The soldier has one of the toughest jobs in the world. When he is at war, he has to brave bullets and bombs, so there is always a threat to his life. But perhaps, there is no worse threat than a court martial because an enlisted member would prefer death to dishonor.

If you are put on trial, not only is everything you worked for at stake but if you are convicted, you may be asked to leave the armed forces in disgrace. Worst of all, you may even end up in jail.

If you have been placed in such a position when you are stationed in USAG Wiesbaden, please contact Joseph Jordan immediately. He is a highly experienced UCMJ attorney and he has provided successful legal representation to many armed forces personnel in his long career.


The place on which USAG Wiesbaden stands now was originally occupied by a racetrack. The idea of converting the racetrack into an airfield was first conceived by Joseph Aumann, a retired officer of the Flying Corps in 1926. Three years later, the Wiesbaden-Mainz airport was started. When the Third Reich swept into power in 1933, the airport was used to train Luftwaffe pilots.

In 1936, Wiesbaden airfield was designated as an airbase by the Luftwaffe Headquarters. The Luftwaffe launched a large number of bombing missions on Allied targets from this air base.


The air base was abandoned in 1945, when the Americans breached German defense and managed to reach the air base. In 1948, Wiesbaden air base became the European Headquarters of the U.S Air Force. The airfield was used extensively during the Berlin blockade of 1949, when the U.S Air Force airlifted supplies to the beleaguered city.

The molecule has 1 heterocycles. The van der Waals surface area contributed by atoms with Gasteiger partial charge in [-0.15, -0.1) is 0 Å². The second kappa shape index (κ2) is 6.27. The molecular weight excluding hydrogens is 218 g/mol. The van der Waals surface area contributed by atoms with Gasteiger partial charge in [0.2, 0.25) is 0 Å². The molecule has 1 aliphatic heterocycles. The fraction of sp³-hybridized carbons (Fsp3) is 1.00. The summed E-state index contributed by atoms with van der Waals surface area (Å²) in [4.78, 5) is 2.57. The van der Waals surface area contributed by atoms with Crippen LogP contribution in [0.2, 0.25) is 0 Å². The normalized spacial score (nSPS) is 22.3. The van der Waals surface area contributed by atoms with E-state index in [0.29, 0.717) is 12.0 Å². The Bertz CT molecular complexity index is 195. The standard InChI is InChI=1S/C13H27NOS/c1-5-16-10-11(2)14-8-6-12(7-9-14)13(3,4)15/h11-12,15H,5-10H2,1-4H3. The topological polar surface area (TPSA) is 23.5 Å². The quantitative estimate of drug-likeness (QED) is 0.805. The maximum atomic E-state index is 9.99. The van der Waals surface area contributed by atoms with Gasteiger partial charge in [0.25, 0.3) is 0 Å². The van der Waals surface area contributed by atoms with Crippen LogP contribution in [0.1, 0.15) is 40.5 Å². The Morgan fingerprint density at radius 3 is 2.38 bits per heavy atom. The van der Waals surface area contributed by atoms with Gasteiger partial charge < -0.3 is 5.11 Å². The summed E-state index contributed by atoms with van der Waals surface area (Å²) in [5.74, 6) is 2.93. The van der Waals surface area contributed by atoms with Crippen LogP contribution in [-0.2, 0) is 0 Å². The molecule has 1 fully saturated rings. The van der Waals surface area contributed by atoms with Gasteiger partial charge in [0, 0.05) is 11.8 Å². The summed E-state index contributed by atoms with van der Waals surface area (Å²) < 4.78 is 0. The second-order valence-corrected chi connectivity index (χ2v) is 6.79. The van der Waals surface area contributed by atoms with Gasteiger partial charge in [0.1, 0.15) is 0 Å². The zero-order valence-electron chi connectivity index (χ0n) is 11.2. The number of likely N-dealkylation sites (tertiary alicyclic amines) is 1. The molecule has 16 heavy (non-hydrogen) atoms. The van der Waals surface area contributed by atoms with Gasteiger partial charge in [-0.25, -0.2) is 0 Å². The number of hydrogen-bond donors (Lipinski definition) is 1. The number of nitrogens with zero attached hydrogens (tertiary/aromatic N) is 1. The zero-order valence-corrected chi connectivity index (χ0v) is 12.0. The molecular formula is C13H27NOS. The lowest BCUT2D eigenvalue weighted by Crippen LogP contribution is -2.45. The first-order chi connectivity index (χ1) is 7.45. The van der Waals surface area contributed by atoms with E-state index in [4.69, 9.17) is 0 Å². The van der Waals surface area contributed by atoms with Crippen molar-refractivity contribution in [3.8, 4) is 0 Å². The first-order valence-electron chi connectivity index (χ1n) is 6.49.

In 1976, all USAF units were moved from USAG Wiesbaden to Ramstein Air Base and they were replaced by an Army Mechanized Infantry Brigade. In 1998, the air base was renamed as the Wiesbaden Army Airfield (the airfield was again renamed as Lucius D. Clay Kaserne in 2012). It has also played an important role during the War on Terror.


USAG Wiesbaden is home to the V Corps headquarters, 5th Signal Command, 66th Military Intelligence Brigade, American Forces Network- Wiesbaden, 421st Multifunctional Medical Battalion, 209th Army Liaison Detachment, U.S Army Corps of Engineers and many units of the U.S Air Force.

As of June 14, 2012, the Wiesbaden Military Community was home to more than 17,200 personnel, which included 3000 enlisted men, 3000 civilian workers, 1100 German workers, more than 8500 family members and 1100 retirees.

The United States Army Europe (USAREUR) is also going to be relocated to USAG Wiesbaden soon. When the move is complete, the population of the military community will increase to more than 18,500.


Joseph Jordan has worked as a court martial attorney on a large number of military crimes such as aggravated sexual assault, solicitation, larceny, drug crimes, rape, obstruction of justice and many others. He understands how much is at stake and the legal consequences if you are convicted.

Joseph has worked in the armed forces for eleven years and in his military career, he was a successful JAG lawyer. So he understands how the prosecution works. His experience allows him to anticipate the prosecution's moves in advance, giving them a fitting counter argument.

He has a vast experience in UCMJ law on several bases in the U.S as well as internationally. If you are looking for a USAG Wiesbaden military defense attorney who can take an objective view of your military case and present the best defense possible, please contact Joseph Jordan today.


Let a Former Service Member Fight Your Case

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